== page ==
Meet the Member
story by Lindsay Humphrey Basically every event that Gracie Lewis can enter in the OKJHSRA is what she’s entered the entire season. Aside from the […]
story by Lindsay King
Barreling down the arena, 12-year-old Sydney Hollingsworth’s feet hit the ground and she is running. Speed is what gets the Stillwater, Oklahoma, cowgirl’s blood pumping, both in the arena and on the track. “I love to run but I used to be really bad at it. I practiced everyday with my best friend until I started getting faster.” She runs to flank a goat and to hand off a baton.
“Winning makes anything better. I ran the 4×400 relay at a meet last year and we got second. That’s when I started to like running a lot more.” This seventh grader is a whiz at math at Stillwater Middle School and aspires to do research about horses when she grows up. “I want to find a cure for EPM one day. I was looking at a barrel horse to buy but he ended up having EPM so we could not buy him.”
Barrels is Sydney’s favorite event because she gets to run on Bee. “She is super fast and comes out of her turns really well. She is great on the whole pattern really.” Only a team since last December, Sydney and Bee traveled to several states this summer to get acquainted better. “It was exciting but challenging to run in unfamiliar places. I did not know what the atmosphere would be but I also got to compete against really good barrel racers.”
This year Sydney plans to make every OKJHSRA event. “We had to give the horse I was running last year a break in the middle of the season after we found out he has chronic airway inflammation.” The OKJHSRA appeals to Sydney’s competitive nature as it pushes her to practice hard at least five times a week. “My dad, Cody, is the rodeo coach for OSU. I usually go to their arena after school so I can practice with the team. I get a lot of opinions and help from different people that show me little things to fix I do not think about.”
Cody rode bulls for OSU back in the day and the PRCA for 20 years while Katie, her mom, runs barrels in open events. “I have been around rodeo for as long as I can remember. I competed in my first rodeo when I was six in barrels, poles and goats.” Sydney now competes in barrels, breakaway roping, goat tying and ribbon roping. “My dad helps push me to work hard and then a lot of girls from the rodeo team have helped me out by letting me use their horses.” One of those girls is Kyre Larabee. “I look up to her a lot because she does not care what people think about her. She just goes out there and does her best every time.”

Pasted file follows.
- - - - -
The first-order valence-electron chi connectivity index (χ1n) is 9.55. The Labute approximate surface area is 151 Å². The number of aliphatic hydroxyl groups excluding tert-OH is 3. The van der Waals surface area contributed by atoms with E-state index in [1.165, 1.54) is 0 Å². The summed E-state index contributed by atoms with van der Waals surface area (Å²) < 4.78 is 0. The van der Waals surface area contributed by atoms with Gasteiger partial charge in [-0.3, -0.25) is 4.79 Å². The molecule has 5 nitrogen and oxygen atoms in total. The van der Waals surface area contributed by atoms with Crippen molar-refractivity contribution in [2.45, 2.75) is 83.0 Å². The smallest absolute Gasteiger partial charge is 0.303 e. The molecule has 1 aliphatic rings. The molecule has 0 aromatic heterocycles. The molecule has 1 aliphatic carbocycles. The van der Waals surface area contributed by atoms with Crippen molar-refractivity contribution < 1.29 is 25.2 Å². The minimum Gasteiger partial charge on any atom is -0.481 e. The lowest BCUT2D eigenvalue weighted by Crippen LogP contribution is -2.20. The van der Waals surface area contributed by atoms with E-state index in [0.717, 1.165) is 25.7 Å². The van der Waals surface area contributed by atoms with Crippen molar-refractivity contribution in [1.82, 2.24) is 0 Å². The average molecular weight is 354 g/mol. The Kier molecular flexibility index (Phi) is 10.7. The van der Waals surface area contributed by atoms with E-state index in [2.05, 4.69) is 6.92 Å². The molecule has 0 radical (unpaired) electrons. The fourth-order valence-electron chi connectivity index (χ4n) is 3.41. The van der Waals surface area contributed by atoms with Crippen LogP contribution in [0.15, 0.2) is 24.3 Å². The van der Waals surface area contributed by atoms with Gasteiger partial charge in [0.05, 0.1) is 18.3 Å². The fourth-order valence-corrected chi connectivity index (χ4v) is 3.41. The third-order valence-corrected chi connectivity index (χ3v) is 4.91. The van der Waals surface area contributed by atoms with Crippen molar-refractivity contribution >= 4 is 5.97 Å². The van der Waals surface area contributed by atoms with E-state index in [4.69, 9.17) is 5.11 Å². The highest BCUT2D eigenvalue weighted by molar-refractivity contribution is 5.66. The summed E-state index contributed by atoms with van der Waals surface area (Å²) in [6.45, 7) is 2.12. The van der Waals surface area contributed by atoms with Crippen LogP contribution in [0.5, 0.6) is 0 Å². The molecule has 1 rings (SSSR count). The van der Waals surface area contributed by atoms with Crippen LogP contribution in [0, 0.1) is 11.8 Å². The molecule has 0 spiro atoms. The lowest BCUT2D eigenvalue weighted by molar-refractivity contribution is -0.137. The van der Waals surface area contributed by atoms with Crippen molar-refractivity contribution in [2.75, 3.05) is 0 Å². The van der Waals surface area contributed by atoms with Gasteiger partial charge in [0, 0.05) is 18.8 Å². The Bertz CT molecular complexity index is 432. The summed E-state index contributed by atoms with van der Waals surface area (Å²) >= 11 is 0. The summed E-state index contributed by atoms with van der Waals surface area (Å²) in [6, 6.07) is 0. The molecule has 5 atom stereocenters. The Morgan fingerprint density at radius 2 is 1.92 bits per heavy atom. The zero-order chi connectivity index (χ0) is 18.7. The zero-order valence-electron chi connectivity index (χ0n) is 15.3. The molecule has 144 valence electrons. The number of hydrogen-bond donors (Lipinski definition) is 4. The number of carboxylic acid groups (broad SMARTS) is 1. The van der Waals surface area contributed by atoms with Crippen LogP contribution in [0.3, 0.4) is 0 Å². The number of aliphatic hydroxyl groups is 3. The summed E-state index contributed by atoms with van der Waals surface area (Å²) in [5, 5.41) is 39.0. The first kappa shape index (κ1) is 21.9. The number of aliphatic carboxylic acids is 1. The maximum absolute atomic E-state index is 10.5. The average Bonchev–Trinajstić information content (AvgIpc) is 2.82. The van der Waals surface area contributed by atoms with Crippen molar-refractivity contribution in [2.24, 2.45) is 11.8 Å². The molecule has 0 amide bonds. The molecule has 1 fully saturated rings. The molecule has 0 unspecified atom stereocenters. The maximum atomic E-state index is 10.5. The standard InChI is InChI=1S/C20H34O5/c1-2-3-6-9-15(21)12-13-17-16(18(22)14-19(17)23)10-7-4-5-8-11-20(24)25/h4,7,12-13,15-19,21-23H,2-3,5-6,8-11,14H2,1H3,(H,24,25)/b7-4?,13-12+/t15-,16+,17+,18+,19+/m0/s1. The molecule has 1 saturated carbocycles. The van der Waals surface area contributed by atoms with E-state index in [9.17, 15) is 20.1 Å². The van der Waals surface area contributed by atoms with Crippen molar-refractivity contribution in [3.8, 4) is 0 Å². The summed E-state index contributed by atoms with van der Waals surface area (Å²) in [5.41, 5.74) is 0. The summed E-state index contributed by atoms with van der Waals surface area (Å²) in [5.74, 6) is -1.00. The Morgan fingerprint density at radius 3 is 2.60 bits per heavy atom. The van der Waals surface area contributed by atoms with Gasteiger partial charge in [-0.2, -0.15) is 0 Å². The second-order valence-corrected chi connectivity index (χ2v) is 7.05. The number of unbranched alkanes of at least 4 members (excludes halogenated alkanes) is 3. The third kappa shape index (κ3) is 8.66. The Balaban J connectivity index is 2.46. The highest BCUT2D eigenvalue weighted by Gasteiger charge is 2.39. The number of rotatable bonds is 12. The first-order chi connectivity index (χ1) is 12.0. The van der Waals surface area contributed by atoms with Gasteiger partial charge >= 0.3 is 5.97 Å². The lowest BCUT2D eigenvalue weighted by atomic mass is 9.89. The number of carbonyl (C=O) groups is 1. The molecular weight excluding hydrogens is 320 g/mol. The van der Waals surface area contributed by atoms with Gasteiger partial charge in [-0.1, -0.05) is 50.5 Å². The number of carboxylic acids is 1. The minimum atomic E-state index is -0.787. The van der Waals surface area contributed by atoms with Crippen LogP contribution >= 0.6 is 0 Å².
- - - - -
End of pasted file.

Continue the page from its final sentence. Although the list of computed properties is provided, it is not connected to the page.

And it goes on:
Sydney has her sights set on The American one day. “I love it because somebody young can compete against people like Lisa Lockhart and Fallon Taylor and still have a shot to win.” She almost has her dad talked into going to watch the NFR. “I love watching the NFR because you get to see the best in rodeo compete against each other.” Sydney likes competing at the Lazy E best for now but is looking to trade that up for high school and college national finals in the not-so-distant future. “I would like to at least try to rodeo professionally and make the NFR when I get older.” For now, she is working towards making nationals in at least two of her events.
Her proudest moment so far was winning the breakaway in the COJRA in 2015. “I always just try to take a deep breath and not worry about everything else going on around me when I am in the box or just waiting for my run.” Despite competing at jackpots and rodeos every weekend, Sydney finds time to paint. “I was in art three years ago and just decided to start painting with watercolors. I mostly paint sunsets and bull skulls.” The rest of her time is spent riding horses and practicing, but Sydney does it because she loves it. “Rodeo is my family’s sport; it is just what we do.”
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